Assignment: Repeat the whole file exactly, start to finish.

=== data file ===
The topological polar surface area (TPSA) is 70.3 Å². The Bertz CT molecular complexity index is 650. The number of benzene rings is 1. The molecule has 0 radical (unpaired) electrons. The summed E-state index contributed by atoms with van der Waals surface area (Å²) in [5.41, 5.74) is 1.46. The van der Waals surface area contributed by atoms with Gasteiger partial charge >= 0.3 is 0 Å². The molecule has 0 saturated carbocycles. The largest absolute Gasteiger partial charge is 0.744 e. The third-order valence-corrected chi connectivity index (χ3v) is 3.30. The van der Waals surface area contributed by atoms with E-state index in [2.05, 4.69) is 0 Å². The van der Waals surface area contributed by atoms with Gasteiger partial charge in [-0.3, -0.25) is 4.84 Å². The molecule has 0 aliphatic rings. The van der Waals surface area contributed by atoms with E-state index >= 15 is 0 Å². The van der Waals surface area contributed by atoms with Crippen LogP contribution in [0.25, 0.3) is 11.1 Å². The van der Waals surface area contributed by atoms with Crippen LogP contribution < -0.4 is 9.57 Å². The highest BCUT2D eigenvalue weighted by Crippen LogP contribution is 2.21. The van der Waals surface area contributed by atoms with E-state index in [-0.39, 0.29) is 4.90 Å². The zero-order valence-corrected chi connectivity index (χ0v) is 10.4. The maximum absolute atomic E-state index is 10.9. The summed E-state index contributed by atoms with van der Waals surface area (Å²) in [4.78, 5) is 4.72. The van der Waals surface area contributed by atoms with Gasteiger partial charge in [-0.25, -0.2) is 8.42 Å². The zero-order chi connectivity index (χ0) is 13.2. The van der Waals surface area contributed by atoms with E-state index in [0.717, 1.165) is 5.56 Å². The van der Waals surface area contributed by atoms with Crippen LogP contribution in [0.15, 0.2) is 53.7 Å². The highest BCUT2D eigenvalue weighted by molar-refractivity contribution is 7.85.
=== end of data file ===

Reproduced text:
The topological polar surface area (TPSA) is 70.3 Å². The Bertz CT molecular complexity index is 650. The number of benzene rings is 1. The molecule has 0 radical (unpaired) electrons. The summed E-state index contributed by atoms with van der Waals surface area (Å²) in [5.41, 5.74) is 1.46. The van der Waals surface area contributed by atoms with Gasteiger partial charge >= 0.3 is 0 Å². The molecule has 0 saturated carbocycles. The largest absolute Gasteiger partial charge is 0.744 e. The third-order valence-corrected chi connectivity index (χ3v) is 3.30. The van der Waals surface area contributed by atoms with E-state index in [2.05, 4.69) is 0 Å². The van der Waals surface area contributed by atoms with Gasteiger partial charge in [-0.3, -0.25) is 4.84 Å². The molecule has 0 aliphatic rings. The van der Waals surface area contributed by atoms with E-state index >= 15 is 0 Å². The van der Waals surface area contributed by atoms with Crippen LogP contribution in [0.25, 0.3) is 11.1 Å². The van der Waals surface area contributed by atoms with Crippen LogP contribution < -0.4 is 9.57 Å². The highest BCUT2D eigenvalue weighted by Crippen LogP contribution is 2.21. The van der Waals surface area contributed by atoms with E-state index in [-0.39, 0.29) is 4.90 Å². The zero-order valence-corrected chi connectivity index (χ0v) is 10.4. The maximum absolute atomic E-state index is 10.9. The summed E-state index contributed by atoms with van der Waals surface area (Å²) in [4.78, 5) is 4.72. The van der Waals surface area contributed by atoms with Gasteiger partial charge in [-0.25, -0.2) is 8.42 Å². The zero-order chi connectivity index (χ0) is 13.2. The van der Waals surface area contributed by atoms with E-state index in [0.717, 1.165) is 5.56 Å². The van der Waals surface area contributed by atoms with Crippen LogP contribution in [0.15, 0.2) is 53.7 Å². The highest BCUT2D eigenvalue weighted by molar-refractivity contribution is 7.85.